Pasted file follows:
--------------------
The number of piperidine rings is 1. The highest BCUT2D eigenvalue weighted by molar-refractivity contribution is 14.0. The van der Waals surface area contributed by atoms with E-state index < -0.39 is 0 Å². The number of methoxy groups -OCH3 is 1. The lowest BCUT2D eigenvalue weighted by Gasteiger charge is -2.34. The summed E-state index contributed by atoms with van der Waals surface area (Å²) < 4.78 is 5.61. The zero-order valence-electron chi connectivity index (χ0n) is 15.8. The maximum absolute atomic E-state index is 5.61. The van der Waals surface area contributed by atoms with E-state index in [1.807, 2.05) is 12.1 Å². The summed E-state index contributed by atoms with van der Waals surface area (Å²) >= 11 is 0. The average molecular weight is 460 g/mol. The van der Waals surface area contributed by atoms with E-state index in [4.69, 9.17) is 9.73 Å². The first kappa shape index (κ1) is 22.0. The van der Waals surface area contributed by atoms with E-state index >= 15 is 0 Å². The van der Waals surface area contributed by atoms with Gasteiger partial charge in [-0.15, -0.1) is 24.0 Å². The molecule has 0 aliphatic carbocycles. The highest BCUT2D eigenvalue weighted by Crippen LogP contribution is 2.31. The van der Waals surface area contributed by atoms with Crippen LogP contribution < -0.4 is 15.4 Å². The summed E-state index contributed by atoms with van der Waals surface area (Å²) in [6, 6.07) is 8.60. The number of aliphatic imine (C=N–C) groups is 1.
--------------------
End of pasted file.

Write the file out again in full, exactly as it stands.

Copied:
The number of piperidine rings is 1. The highest BCUT2D eigenvalue weighted by molar-refractivity contribution is 14.0. The van der Waals surface area contributed by atoms with E-state index < -0.39 is 0 Å². The number of methoxy groups -OCH3 is 1. The lowest BCUT2D eigenvalue weighted by Gasteiger charge is -2.34. The summed E-state index contributed by atoms with van der Waals surface area (Å²) < 4.78 is 5.61. The zero-order valence-electron chi connectivity index (χ0n) is 15.8. The maximum absolute atomic E-state index is 5.61. The van der Waals surface area contributed by atoms with E-state index in [1.807, 2.05) is 12.1 Å². The summed E-state index contributed by atoms with van der Waals surface area (Å²) >= 11 is 0. The average molecular weight is 460 g/mol. The van der Waals surface area contributed by atoms with E-state index in [4.69, 9.17) is 9.73 Å². The first kappa shape index (κ1) is 22.0. The van der Waals surface area contributed by atoms with E-state index >= 15 is 0 Å². The van der Waals surface area contributed by atoms with Gasteiger partial charge in [-0.15, -0.1) is 24.0 Å². The molecule has 0 aliphatic carbocycles. The highest BCUT2D eigenvalue weighted by Crippen LogP contribution is 2.31. The van der Waals surface area contributed by atoms with Crippen LogP contribution < -0.4 is 15.4 Å². The summed E-state index contributed by atoms with van der Waals surface area (Å²) in [6, 6.07) is 8.60. The number of aliphatic imine (C=N–C) groups is 1.